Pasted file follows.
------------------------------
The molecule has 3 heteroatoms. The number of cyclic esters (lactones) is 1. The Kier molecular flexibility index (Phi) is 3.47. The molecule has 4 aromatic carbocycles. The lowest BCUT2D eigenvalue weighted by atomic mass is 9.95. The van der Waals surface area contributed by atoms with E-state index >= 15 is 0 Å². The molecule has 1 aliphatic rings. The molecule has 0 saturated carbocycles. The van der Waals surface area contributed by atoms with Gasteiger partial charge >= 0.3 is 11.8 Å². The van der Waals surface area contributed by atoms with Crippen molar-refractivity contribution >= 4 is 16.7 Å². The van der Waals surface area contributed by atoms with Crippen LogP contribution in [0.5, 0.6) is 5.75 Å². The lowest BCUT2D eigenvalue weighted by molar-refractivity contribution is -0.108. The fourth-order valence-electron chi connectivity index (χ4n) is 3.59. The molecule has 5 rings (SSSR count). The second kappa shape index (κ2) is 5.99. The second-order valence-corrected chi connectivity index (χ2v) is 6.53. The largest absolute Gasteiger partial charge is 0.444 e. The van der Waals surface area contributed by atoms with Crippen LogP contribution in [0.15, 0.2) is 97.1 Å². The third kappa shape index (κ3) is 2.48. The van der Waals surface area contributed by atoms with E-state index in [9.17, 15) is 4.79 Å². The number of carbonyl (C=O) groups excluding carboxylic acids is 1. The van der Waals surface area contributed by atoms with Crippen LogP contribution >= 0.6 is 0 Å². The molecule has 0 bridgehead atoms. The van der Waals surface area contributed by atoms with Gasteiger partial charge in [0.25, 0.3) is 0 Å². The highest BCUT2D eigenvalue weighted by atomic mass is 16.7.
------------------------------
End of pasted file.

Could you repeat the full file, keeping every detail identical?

The molecule has 3 heteroatoms. The number of cyclic esters (lactones) is 1. The Kier molecular flexibility index (Phi) is 3.47. The molecule has 4 aromatic carbocycles. The lowest BCUT2D eigenvalue weighted by atomic mass is 9.95. The van der Waals surface area contributed by atoms with E-state index >= 15 is 0 Å². The molecule has 1 aliphatic rings. The molecule has 0 saturated carbocycles. The van der Waals surface area contributed by atoms with Gasteiger partial charge >= 0.3 is 11.8 Å². The van der Waals surface area contributed by atoms with Crippen molar-refractivity contribution >= 4 is 16.7 Å². The van der Waals surface area contributed by atoms with Crippen LogP contribution in [0.5, 0.6) is 5.75 Å². The lowest BCUT2D eigenvalue weighted by molar-refractivity contribution is -0.108. The fourth-order valence-electron chi connectivity index (χ4n) is 3.59. The molecule has 5 rings (SSSR count). The second kappa shape index (κ2) is 5.99. The second-order valence-corrected chi connectivity index (χ2v) is 6.53. The largest absolute Gasteiger partial charge is 0.444 e. The van der Waals surface area contributed by atoms with Crippen LogP contribution in [0.15, 0.2) is 97.1 Å². The third kappa shape index (κ3) is 2.48. The van der Waals surface area contributed by atoms with E-state index in [9.17, 15) is 4.79 Å². The number of carbonyl (C=O) groups excluding carboxylic acids is 1. The van der Waals surface area contributed by atoms with Crippen LogP contribution >= 0.6 is 0 Å². The molecule has 0 bridgehead atoms. The van der Waals surface area contributed by atoms with Gasteiger partial charge in [0.25, 0.3) is 0 Å². The highest BCUT2D eigenvalue weighted by atomic mass is 16.7.